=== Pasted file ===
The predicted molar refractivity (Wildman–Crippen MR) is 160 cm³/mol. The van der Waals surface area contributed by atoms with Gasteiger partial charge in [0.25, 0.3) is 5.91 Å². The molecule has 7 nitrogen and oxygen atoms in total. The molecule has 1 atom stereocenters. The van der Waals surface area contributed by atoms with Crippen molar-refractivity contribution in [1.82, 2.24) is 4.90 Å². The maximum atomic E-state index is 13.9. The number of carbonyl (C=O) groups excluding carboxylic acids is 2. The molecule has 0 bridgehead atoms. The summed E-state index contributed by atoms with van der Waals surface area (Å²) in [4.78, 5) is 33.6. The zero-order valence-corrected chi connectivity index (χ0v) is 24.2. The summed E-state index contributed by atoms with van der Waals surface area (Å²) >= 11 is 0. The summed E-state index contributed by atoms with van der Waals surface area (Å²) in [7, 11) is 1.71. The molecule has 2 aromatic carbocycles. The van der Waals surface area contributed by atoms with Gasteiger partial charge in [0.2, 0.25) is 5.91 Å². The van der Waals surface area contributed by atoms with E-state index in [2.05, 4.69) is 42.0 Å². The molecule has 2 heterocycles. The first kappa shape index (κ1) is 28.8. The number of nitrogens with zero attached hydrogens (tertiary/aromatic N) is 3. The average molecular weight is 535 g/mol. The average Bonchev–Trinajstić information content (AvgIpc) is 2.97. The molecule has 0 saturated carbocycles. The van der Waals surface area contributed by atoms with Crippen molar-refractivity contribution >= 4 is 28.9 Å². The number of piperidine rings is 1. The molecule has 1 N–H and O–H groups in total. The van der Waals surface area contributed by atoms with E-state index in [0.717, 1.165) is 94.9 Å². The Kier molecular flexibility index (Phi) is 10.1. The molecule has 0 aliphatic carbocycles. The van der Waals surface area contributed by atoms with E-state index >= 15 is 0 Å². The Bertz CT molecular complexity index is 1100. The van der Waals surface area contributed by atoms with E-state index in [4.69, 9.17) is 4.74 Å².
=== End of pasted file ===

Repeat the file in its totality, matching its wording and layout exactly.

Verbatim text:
The predicted molar refractivity (Wildman–Crippen MR) is 160 cm³/mol. The van der Waals surface area contributed by atoms with Gasteiger partial charge in [0.25, 0.3) is 5.91 Å². The molecule has 7 nitrogen and oxygen atoms in total. The molecule has 1 atom stereocenters. The van der Waals surface area contributed by atoms with Crippen molar-refractivity contribution in [1.82, 2.24) is 4.90 Å². The maximum atomic E-state index is 13.9. The number of carbonyl (C=O) groups excluding carboxylic acids is 2. The molecule has 0 bridgehead atoms. The summed E-state index contributed by atoms with van der Waals surface area (Å²) in [4.78, 5) is 33.6. The zero-order valence-corrected chi connectivity index (χ0v) is 24.2. The summed E-state index contributed by atoms with van der Waals surface area (Å²) >= 11 is 0. The summed E-state index contributed by atoms with van der Waals surface area (Å²) in [7, 11) is 1.71. The molecule has 2 aromatic carbocycles. The van der Waals surface area contributed by atoms with Gasteiger partial charge in [0.2, 0.25) is 5.91 Å². The van der Waals surface area contributed by atoms with E-state index in [2.05, 4.69) is 42.0 Å². The molecule has 2 heterocycles. The first kappa shape index (κ1) is 28.8. The number of nitrogens with zero attached hydrogens (tertiary/aromatic N) is 3. The average molecular weight is 535 g/mol. The average Bonchev–Trinajstić information content (AvgIpc) is 2.97. The molecule has 0 saturated carbocycles. The van der Waals surface area contributed by atoms with Crippen molar-refractivity contribution >= 4 is 28.9 Å². The number of piperidine rings is 1. The molecule has 1 N–H and O–H groups in total. The van der Waals surface area contributed by atoms with E-state index in [0.717, 1.165) is 94.9 Å². The Kier molecular flexibility index (Phi) is 10.1. The molecule has 0 aliphatic carbocycles. The van der Waals surface area contributed by atoms with E-state index >= 15 is 0 Å². The Bertz CT molecular complexity index is 1100. The van der Waals surface area contributed by atoms with E-state index in [4.69, 9.17) is 4.74 Å².